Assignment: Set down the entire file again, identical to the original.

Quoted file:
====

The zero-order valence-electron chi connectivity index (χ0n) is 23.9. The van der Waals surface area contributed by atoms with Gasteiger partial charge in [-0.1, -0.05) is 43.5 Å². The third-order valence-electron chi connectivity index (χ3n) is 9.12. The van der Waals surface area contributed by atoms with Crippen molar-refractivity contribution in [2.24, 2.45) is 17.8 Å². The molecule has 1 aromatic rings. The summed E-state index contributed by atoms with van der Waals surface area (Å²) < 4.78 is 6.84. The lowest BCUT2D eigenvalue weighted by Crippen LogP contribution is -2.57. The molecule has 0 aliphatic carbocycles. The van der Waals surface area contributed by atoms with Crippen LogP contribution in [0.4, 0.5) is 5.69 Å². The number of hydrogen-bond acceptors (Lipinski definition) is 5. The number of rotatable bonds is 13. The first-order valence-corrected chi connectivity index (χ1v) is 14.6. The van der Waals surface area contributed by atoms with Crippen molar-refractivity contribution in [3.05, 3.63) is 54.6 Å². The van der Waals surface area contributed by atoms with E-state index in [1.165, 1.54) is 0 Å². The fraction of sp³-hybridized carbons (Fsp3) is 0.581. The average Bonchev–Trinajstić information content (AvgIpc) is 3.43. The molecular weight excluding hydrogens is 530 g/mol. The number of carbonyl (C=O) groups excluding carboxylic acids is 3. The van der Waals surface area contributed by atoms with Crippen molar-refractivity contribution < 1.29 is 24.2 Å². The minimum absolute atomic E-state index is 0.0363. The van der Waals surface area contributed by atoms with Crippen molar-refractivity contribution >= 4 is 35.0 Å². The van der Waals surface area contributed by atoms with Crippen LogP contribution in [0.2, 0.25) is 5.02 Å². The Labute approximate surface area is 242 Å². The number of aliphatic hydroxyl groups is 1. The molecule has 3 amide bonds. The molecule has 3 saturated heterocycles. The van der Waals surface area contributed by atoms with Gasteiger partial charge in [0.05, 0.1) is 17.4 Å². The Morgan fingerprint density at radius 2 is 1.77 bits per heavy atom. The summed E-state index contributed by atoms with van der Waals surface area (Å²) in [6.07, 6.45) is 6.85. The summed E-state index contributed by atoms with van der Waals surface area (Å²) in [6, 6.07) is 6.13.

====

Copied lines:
The zero-order valence-electron chi connectivity index (χ0n) is 23.9. The van der Waals surface area contributed by atoms with Gasteiger partial charge in [-0.1, -0.05) is 43.5 Å². The third-order valence-electron chi connectivity index (χ3n) is 9.12. The van der Waals surface area contributed by atoms with Crippen molar-refractivity contribution in [2.24, 2.45) is 17.8 Å². The molecule has 1 aromatic rings. The summed E-state index contributed by atoms with van der Waals surface area (Å²) < 4.78 is 6.84. The lowest BCUT2D eigenvalue weighted by Crippen LogP contribution is -2.57. The molecule has 0 aliphatic carbocycles. The van der Waals surface area contributed by atoms with Crippen LogP contribution in [0.4, 0.5) is 5.69 Å². The number of hydrogen-bond acceptors (Lipinski definition) is 5. The number of rotatable bonds is 13. The first-order valence-corrected chi connectivity index (χ1v) is 14.6. The van der Waals surface area contributed by atoms with Crippen molar-refractivity contribution in [3.05, 3.63) is 54.6 Å². The van der Waals surface area contributed by atoms with E-state index in [1.165, 1.54) is 0 Å². The fraction of sp³-hybridized carbons (Fsp3) is 0.581. The average Bonchev–Trinajstić information content (AvgIpc) is 3.43. The molecular weight excluding hydrogens is 530 g/mol. The number of carbonyl (C=O) groups excluding carboxylic acids is 3. The van der Waals surface area contributed by atoms with Crippen molar-refractivity contribution < 1.29 is 24.2 Å². The minimum absolute atomic E-state index is 0.0363. The van der Waals surface area contributed by atoms with Crippen molar-refractivity contribution >= 4 is 35.0 Å². The van der Waals surface area contributed by atoms with Crippen LogP contribution in [0.2, 0.25) is 5.02 Å². The Labute approximate surface area is 242 Å². The number of aliphatic hydroxyl groups is 1. The molecule has 3 amide bonds. The molecule has 3 saturated heterocycles. The van der Waals surface area contributed by atoms with Gasteiger partial charge in [0.05, 0.1) is 17.4 Å². The Morgan fingerprint density at radius 2 is 1.77 bits per heavy atom. The summed E-state index contributed by atoms with van der Waals surface area (Å²) in [6.07, 6.45) is 6.85. The summed E-state index contributed by atoms with van der Waals surface area (Å²) in [6, 6.07) is 6.13.